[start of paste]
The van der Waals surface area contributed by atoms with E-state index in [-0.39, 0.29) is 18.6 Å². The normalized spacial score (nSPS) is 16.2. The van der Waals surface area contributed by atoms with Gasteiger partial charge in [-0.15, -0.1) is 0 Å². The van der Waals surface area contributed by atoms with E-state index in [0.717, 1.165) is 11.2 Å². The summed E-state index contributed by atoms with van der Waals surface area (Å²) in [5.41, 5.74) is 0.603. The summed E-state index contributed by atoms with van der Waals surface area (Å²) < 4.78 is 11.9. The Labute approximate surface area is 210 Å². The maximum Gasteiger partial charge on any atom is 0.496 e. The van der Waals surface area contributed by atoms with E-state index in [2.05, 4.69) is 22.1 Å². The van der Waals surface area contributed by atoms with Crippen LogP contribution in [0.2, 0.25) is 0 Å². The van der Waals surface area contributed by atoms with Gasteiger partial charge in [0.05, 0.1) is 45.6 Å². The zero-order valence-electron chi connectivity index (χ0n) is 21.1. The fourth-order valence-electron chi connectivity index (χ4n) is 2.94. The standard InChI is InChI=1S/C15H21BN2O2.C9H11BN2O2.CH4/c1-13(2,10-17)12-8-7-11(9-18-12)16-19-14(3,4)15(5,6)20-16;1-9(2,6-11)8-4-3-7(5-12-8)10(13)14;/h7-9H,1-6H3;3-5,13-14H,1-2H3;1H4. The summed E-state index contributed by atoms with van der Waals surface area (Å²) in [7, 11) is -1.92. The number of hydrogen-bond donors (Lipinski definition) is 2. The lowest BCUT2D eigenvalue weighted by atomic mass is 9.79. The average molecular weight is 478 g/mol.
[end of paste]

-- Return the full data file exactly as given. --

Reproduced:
The van der Waals surface area contributed by atoms with E-state index in [-0.39, 0.29) is 18.6 Å². The normalized spacial score (nSPS) is 16.2. The van der Waals surface area contributed by atoms with Gasteiger partial charge in [-0.15, -0.1) is 0 Å². The van der Waals surface area contributed by atoms with E-state index in [0.717, 1.165) is 11.2 Å². The summed E-state index contributed by atoms with van der Waals surface area (Å²) in [5.41, 5.74) is 0.603. The summed E-state index contributed by atoms with van der Waals surface area (Å²) < 4.78 is 11.9. The Labute approximate surface area is 210 Å². The maximum Gasteiger partial charge on any atom is 0.496 e. The van der Waals surface area contributed by atoms with E-state index in [2.05, 4.69) is 22.1 Å². The van der Waals surface area contributed by atoms with Crippen LogP contribution in [0.2, 0.25) is 0 Å². The van der Waals surface area contributed by atoms with Gasteiger partial charge in [0.05, 0.1) is 45.6 Å². The zero-order valence-electron chi connectivity index (χ0n) is 21.1. The fourth-order valence-electron chi connectivity index (χ4n) is 2.94. The standard InChI is InChI=1S/C15H21BN2O2.C9H11BN2O2.CH4/c1-13(2,10-17)12-8-7-11(9-18-12)16-19-14(3,4)15(5,6)20-16;1-9(2,6-11)8-4-3-7(5-12-8)10(13)14;/h7-9H,1-6H3;3-5,13-14H,1-2H3;1H4. The summed E-state index contributed by atoms with van der Waals surface area (Å²) in [7, 11) is -1.92. The number of hydrogen-bond donors (Lipinski definition) is 2. The lowest BCUT2D eigenvalue weighted by atomic mass is 9.79. The average molecular weight is 478 g/mol.